RV Park Near It: Denali RV Park and Motel

Image Source: Denali RV Park

Denali RV Park and Motel offers the basic amenities such as free parking, free WI-Fi, and a self-serve laundry. They have full hookups and even have cable TV. It is kid-friendly and pet-friendly as well. They have sparkling clean restrooms and showers.

The common entry in Google Reviews I have noticed is that they have great customer service and an awesome gift shop with lower prices compared to souvenirs bought in the nearby town. Also, the RV park is a mere 14-minute drive to the Mount Healy Overlook Trail. 

Sugarloaf Ridge, Alaska

Unknown to us from the 21st century, a sugarloaf was the usual form in which refined sugar was produced and sold until the late 19th century until granulated and cube sugars were introduced. It’s a mound of sugar that needs the help of a sugar nip to be broken into small usable pieces.

Image Source:  Alaska Guide Co

Sugarloaf Ridge is exactly like a sugarloaf. It is a steep, loose, rocky, windswept ridge that’s composed of little more than loose scree. It soars above the Nenana River valley and the greater entrance of Denali. The eight mile round-trip hike begins unceremoniously at the end of a parking lot behind the Grande Denali Lodge in the most developed and commercialized area of Denali, the “Glitter Gulch”. It is called such because it is composed of a strip of restaurants, lodges, and gift shops.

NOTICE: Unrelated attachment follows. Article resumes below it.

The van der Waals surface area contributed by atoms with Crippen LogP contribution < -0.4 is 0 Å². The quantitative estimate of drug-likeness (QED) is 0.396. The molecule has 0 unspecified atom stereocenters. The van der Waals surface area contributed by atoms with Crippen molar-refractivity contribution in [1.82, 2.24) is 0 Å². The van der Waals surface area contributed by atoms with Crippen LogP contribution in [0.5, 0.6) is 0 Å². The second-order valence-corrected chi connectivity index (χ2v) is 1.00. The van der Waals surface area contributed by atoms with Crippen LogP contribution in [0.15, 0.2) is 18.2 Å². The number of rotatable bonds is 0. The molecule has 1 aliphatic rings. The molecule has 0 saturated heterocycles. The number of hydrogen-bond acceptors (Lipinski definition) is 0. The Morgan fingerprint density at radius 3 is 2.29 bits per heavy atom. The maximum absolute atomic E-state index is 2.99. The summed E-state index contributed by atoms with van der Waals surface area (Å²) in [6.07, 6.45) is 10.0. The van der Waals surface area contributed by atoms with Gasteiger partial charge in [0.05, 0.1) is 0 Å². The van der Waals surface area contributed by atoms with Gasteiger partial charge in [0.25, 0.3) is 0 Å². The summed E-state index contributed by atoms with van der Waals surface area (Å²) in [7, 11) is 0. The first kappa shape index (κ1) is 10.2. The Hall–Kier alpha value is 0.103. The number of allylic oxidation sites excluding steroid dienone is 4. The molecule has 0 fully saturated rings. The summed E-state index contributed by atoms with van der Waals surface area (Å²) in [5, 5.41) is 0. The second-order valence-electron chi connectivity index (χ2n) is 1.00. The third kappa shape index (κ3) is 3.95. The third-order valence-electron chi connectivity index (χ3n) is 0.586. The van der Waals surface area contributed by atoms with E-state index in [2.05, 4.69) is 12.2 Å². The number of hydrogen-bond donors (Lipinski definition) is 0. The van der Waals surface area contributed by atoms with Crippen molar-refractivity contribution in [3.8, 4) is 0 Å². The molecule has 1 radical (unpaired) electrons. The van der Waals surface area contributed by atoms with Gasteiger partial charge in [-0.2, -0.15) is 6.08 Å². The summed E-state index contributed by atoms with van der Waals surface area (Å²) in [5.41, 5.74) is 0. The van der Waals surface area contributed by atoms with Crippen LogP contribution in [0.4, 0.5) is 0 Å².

You begin here, clawing your way through an especially thick brush depending on the season, with the rather difficult hike having a great forest setting all throughout. It soon climbs above the treeline rewarding you with spectacular 360-degree views of spectacular vistas. Just a thirty-minute walk from Glitter Gulch and suddenly you find yourself in the middle of the great Alaskan wilderness!

While it is Mount Healy’s neighbor, it may be possible to catch a glimpse of what was previously called Mount McKinley in the distance. That is if the weather permits and it is a rather clear day. The best time to visit Sugarloaf Ridge is from May until mid-September. Dall sheep are frequently seen in the trails. Speaking of animals, dogs are also able to use this trail.

While You’re There: An Insight on Denali National Park, Alaska

Image Source: Denali National Park and Preserve, Public domain, via Wikimedia Commons,   CC-BY-2.0